Aesthetic Anxiety analyzes uncanny repetition in psychology, literature, philosophy, and film, and produces a new narrative about the centrality of aesthetics in modern subjectivity. The often horrible, but sometimes also enjoyable, experience of anxiety can be an aesthetic mode as well as a psychological state. Johnson’s elucidation of that state in texts by authors from Kant to Rilke demonstrates how estrangement can produce attachment, and repositions Romanticism as an engine of modernity.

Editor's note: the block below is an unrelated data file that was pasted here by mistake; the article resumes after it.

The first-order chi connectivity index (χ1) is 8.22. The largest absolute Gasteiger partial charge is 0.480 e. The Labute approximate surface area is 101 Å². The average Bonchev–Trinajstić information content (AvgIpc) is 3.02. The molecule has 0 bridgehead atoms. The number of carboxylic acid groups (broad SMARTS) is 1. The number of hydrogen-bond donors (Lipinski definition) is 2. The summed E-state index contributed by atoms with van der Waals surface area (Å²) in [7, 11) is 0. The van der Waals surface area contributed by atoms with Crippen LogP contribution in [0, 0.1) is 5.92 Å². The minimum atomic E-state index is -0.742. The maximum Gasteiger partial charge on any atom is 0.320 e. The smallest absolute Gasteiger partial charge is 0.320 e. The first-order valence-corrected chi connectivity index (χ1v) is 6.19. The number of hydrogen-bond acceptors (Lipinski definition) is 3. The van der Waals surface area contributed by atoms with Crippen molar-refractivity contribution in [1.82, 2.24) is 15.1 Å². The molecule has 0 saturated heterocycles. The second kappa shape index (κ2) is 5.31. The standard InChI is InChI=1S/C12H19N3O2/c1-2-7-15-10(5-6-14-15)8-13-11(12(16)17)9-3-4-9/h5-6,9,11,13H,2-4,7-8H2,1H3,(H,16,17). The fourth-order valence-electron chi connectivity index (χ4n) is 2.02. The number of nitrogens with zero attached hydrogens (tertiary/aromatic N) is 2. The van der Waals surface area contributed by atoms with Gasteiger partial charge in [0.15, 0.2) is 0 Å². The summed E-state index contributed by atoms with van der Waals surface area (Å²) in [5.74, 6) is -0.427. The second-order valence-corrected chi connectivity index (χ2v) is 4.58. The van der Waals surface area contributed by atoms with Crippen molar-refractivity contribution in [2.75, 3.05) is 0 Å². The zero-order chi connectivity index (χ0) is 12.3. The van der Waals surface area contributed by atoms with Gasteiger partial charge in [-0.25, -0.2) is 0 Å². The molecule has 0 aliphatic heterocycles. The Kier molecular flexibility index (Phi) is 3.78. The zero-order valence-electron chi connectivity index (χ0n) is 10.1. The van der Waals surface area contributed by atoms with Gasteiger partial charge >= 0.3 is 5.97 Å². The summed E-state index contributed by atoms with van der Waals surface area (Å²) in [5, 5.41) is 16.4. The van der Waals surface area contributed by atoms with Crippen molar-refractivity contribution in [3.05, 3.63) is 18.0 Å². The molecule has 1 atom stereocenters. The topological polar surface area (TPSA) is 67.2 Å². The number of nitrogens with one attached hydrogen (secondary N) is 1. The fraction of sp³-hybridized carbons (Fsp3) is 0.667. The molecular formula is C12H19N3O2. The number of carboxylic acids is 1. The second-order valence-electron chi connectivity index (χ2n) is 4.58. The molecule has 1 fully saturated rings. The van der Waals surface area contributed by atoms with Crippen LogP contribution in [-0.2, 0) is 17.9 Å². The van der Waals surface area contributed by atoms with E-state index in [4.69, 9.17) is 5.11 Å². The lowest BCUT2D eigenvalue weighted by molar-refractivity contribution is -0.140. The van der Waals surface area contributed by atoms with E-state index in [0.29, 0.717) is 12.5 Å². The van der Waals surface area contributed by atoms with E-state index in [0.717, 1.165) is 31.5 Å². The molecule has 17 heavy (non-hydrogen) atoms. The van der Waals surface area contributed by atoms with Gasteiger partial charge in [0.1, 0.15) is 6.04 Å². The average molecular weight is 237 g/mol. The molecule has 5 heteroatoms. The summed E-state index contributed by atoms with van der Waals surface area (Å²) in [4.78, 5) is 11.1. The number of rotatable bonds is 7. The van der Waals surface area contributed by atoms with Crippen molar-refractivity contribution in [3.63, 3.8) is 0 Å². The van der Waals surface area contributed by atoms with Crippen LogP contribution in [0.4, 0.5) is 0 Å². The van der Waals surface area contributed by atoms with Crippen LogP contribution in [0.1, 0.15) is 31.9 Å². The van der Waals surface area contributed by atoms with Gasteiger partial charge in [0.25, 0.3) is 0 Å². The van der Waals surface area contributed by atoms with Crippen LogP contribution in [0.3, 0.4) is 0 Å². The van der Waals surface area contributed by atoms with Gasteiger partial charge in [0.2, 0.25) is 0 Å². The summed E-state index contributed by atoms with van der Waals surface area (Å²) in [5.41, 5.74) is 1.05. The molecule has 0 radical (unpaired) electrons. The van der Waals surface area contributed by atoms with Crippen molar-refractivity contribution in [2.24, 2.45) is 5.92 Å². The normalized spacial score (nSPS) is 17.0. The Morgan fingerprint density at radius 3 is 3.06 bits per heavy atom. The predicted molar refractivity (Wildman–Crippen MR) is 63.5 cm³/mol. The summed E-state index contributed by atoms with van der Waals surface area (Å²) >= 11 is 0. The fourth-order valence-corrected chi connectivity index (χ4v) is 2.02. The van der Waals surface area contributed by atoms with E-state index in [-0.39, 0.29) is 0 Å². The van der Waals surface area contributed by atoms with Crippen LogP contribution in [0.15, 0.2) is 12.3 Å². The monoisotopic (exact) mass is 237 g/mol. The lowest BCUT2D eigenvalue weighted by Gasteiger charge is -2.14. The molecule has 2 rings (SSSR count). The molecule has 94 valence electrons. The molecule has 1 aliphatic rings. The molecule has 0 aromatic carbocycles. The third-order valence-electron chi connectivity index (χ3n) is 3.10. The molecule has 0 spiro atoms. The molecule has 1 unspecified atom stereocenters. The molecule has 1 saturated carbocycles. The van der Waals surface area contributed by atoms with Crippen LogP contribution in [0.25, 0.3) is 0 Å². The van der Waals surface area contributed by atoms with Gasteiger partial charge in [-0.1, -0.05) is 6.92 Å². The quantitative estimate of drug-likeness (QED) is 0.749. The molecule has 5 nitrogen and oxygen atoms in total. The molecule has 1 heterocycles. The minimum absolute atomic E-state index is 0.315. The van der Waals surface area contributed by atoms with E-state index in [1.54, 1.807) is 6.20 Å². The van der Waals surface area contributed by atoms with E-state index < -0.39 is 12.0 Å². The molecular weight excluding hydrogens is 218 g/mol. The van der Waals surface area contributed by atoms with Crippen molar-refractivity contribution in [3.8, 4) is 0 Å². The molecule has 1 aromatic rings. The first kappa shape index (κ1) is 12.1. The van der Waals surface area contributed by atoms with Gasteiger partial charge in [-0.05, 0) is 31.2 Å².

|Original language||English (US)|
|Number of pages||267|
|State||Published - Jan 1 2010|
|Name||Internationale Forschungen zur Allgemeinen und Vergleichenden Literaturwissenschaft|